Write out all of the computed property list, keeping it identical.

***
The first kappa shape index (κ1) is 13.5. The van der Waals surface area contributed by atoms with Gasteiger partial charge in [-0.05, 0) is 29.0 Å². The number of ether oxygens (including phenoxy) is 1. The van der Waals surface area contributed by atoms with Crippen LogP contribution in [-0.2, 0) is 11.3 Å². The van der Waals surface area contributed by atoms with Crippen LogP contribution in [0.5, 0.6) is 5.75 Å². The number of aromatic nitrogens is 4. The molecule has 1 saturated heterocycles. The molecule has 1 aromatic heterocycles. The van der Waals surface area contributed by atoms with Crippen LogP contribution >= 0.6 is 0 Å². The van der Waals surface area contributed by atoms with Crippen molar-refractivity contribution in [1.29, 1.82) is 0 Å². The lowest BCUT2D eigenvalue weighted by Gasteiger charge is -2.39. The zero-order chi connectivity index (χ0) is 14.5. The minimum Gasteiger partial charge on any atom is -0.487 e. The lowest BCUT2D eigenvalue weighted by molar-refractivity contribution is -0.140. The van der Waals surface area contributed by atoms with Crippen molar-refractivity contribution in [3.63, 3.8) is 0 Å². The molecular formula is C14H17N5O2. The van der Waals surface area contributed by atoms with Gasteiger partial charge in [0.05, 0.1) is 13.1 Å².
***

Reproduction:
The first kappa shape index (κ1) is 13.5. The van der Waals surface area contributed by atoms with Gasteiger partial charge in [-0.05, 0) is 29.0 Å². The number of ether oxygens (including phenoxy) is 1. The van der Waals surface area contributed by atoms with Crippen LogP contribution in [-0.2, 0) is 11.3 Å². The van der Waals surface area contributed by atoms with Crippen LogP contribution in [0.5, 0.6) is 5.75 Å². The number of aromatic nitrogens is 4. The molecule has 1 saturated heterocycles. The molecule has 1 aromatic heterocycles. The van der Waals surface area contributed by atoms with Crippen LogP contribution >= 0.6 is 0 Å². The van der Waals surface area contributed by atoms with Crippen molar-refractivity contribution in [1.29, 1.82) is 0 Å². The lowest BCUT2D eigenvalue weighted by Gasteiger charge is -2.39. The zero-order chi connectivity index (χ0) is 14.5. The minimum Gasteiger partial charge on any atom is -0.487 e. The lowest BCUT2D eigenvalue weighted by molar-refractivity contribution is -0.140. The van der Waals surface area contributed by atoms with Crippen molar-refractivity contribution in [3.63, 3.8) is 0 Å². The molecular formula is C14H17N5O2. The van der Waals surface area contributed by atoms with Gasteiger partial charge in [0.05, 0.1) is 13.1 Å².